Second, a distinct minority of these translation error relates to doctrinal matters which one needs to accurately know in order to obtain and keep salvation. Whenever I encounter a translation that has an error in a verse which teaches doctrine relating to God or salvation, I choose to correct the error in my own personal studies and also in the class or sermon I’m presenting and then move on rather than condemn the entire translation. I’ve read that some scholars (such as Alfred Edersheim in his work The Life and Times of Jesus the Messiah) have found a few errors in the Septuagint, the Greek translation of the Hebrew Old Testament which the apostles used in their inspired writings. Most scholars call the Septuagint “a reasonably faithful translation,” but even so I’ve found none that say it’s 100% perfect. If the inspired writers of the New Testament could use a less than perfect translation, then why can’t we?
Third, God wants his Word to be understood by those who read it (Neh. 8:8, 12), and each version’s understandability is different for each individual reader. One might find the King James Version easy to understand, while another might not and thus prefer the New King James or the English Standard Version…thus making it a matter of personal opinion and judgment, something on which we have no biblical right to legislate or judge each other (Rom. 14:1-12).
Brethren who argue or even condemn each other over Bible translations fall into the condemnation of 1 Timothy 6:4-5, which warn of people who “are puffed up with conceit and understand nothing” because they have “an unhealthy craving for controversy and for quarrels about words, which produce envy, dissension, slander, evil suspicions, and constant friction among people who are depraved in mind and deprived of the truth.”
I remember as a small girl that the women always wore hats to church services. I am curious to know for sure if I am sinning by not wearing a hat now. I don’t remember the verse but am thinking of the words, “Let your heads be covered.”
1 Corinthians 11:2-16 is the passage which discusses this. Contextually, it falls at the end of Paul’s instruction to the Corinthians to give up personal liberties such as eating meat which had been set aside for idolatry in order to avoid being a stumbling block to weaker brethren whose consciences would be violated (1 Cor. 8-10). The culture of Paul’s day required all respectable women to wear a veil over their head in public as a sign of subjection to male authority, a practice still observed in most Middle Eastern cultures today. During Paul’s day, the only women known to go about with their heads uncovered were prostitutes, who were also known to go so far as to have their heads shaved.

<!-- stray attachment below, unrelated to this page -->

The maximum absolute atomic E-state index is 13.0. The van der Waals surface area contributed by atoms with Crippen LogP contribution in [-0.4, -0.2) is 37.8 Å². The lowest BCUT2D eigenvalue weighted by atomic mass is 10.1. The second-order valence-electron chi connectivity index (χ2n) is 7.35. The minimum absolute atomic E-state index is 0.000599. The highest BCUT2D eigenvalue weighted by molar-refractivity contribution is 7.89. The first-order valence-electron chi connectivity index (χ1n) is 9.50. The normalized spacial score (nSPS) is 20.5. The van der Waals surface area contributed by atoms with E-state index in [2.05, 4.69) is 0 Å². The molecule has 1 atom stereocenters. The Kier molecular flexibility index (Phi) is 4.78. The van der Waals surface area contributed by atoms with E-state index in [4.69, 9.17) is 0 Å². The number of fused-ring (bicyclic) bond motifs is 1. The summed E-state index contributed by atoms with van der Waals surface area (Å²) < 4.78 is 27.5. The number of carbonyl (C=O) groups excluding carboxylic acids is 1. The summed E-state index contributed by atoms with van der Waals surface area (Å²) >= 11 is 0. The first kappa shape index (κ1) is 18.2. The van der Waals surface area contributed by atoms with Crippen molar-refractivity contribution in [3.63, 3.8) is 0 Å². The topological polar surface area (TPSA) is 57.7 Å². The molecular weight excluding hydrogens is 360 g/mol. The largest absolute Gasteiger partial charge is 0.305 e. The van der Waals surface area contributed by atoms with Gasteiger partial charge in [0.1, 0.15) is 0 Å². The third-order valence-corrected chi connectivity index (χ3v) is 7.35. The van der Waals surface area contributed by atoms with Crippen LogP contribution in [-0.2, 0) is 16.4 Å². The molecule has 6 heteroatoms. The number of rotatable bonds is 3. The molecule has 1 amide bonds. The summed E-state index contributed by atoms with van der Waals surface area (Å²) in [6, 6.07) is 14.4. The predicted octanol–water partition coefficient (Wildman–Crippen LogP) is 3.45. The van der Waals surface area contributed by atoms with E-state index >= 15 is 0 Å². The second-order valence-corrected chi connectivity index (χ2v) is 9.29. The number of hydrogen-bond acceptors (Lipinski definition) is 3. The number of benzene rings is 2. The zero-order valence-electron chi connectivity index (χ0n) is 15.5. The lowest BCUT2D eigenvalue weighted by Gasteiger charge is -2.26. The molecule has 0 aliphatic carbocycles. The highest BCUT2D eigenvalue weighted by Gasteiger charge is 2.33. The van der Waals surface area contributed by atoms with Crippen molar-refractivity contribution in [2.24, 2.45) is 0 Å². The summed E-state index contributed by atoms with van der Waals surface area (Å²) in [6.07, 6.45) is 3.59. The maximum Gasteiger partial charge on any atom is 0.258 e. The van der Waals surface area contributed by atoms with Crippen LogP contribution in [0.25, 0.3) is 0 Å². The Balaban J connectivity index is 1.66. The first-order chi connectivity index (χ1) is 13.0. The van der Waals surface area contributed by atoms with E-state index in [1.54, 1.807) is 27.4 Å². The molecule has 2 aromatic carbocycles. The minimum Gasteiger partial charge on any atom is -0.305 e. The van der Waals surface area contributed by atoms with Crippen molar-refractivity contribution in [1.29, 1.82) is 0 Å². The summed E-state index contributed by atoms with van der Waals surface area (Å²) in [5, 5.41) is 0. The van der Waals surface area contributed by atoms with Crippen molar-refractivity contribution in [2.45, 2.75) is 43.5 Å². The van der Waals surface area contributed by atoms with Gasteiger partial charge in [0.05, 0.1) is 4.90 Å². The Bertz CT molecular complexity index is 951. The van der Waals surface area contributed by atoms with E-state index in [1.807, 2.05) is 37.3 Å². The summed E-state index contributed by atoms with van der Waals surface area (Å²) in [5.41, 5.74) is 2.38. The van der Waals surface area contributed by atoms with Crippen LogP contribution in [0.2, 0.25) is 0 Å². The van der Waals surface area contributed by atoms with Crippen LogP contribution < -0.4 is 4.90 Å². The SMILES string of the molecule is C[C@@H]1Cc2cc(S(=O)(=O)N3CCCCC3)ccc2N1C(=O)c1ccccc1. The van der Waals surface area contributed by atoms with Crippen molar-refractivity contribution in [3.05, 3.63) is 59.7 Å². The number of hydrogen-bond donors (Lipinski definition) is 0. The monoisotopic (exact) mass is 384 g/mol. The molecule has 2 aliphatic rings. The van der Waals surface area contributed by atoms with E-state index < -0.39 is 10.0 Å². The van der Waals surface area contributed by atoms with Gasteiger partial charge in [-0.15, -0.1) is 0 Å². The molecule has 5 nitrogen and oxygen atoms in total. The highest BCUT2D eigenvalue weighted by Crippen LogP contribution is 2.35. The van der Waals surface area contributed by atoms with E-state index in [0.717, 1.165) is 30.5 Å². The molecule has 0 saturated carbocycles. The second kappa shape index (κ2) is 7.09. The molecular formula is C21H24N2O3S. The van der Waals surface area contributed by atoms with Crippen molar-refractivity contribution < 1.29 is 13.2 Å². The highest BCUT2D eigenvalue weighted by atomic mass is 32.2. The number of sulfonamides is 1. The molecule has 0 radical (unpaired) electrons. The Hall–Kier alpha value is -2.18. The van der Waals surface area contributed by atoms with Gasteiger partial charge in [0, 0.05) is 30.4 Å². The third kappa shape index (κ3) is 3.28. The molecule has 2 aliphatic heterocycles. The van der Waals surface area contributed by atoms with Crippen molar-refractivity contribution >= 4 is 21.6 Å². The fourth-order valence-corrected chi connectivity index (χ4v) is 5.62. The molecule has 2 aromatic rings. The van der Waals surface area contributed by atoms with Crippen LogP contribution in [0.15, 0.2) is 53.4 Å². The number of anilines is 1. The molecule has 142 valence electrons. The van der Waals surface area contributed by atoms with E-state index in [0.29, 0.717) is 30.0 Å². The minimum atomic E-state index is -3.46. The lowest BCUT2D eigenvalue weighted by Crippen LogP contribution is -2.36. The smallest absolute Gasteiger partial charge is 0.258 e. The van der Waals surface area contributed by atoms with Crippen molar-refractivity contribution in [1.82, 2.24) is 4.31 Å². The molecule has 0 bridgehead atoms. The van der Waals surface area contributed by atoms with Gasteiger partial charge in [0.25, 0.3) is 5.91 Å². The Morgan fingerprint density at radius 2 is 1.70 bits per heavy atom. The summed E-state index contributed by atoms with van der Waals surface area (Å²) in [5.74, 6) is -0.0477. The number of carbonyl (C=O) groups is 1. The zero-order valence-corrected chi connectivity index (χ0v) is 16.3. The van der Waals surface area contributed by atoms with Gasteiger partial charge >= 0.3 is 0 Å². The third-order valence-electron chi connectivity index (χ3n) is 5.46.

Paul commended the Corinthians for keeping the inspired apostolic traditions he had given them, but they still needed to understand God’s arrangements concerning authority in the home and in the church (11:2-3). In the culture of their day, a man who wore a veil in public would appear effeminate, showing disrespect for his gender and its divinely appointed role, and thus showing disrespect to God (11:2, 7). In like manner, a woman in that culture who chose not to wear a veil would disrespect her gender and its divinely appointed role, and thus show disrespect to God; additionally, it would be as bad as if she had completely shaved her head and thus caused people to think of her as a prostitute, thus bringing shame upon the church and the gospel message proclaimed by her angelos, angels or literally “messengers”, i.e., human messengers, preachers (11:5-10; cf. Rev. 2-3). “In the Lord,” meaning in the church, men and women depend on each other and God as well as having their respective gender roles (11:8, 11-12).
Basically, men and women must not ignore their gender roles as defined by both nature and culture (11:13-16). God’s design in nature was that man should not have long hair, while woman’s long hair was given to her as a covering for her glory. God did not give this command of women wearing a veil in public worship to the universal church for all time, thus showing it was nothing more than a custom of the time (11:16). However, the overall passage teaches that men and women must not ignore the customs of their culture, even if God had not specifically commanded that they observe them, if it would harm the influence of the church and place needless stumbling blocks in the paths of others.
Thus, a Christian woman who chooses not to cover her head while worshiping is not sinning. It is a matter of personal judgment (11:13), a matter of conscience which must be respected by all and not judged by anyone (Rom. 14). More importantly, Christians should recognize that while God has not commanded us to observe non-sinful customs of our culture, ignoring them will likely harm our influence for Christ and bring shame upon ourselves and the church. In such cases, God wants us to give up our personal freedoms and observe that custom anyway in order to avoid being a stumbling block to others.
Please explain the proper interpretation of 1 Corinthians 11:17-22, 33-34.
Some at Corinth were not observing the Lord’s Supper properly, resulting in division in the church. They were selfishly not saving any of the Lord’s Supper for brethren who might come in later, and were treating communion as if it were a regular meal at home (11:21-22). After explaining how to properly observe the Supper (11:23-32), Paul then told them to “wait for one another” and “if anyone is hungry” for a regular meal, “let him eat at home” (11:33-34).
Some take this passage out of context to promote the error that it’s sinful to eat a meal in the church building. Applied consistently, this would result in the ridiculous notion that God commands us to go only to our own house and eat at home if we’re hungry, thus making it sinful to eat out at restaurants and putting the homeless in a dilemma since they have no house to call their home and thus would not even be able to eat on the side of the road or in a soup kitchen. Additionally, those who promote this false doctrine ignore how the church met in the home of Priscilla and Aquila (1 Cor. 16:19); where would they eat?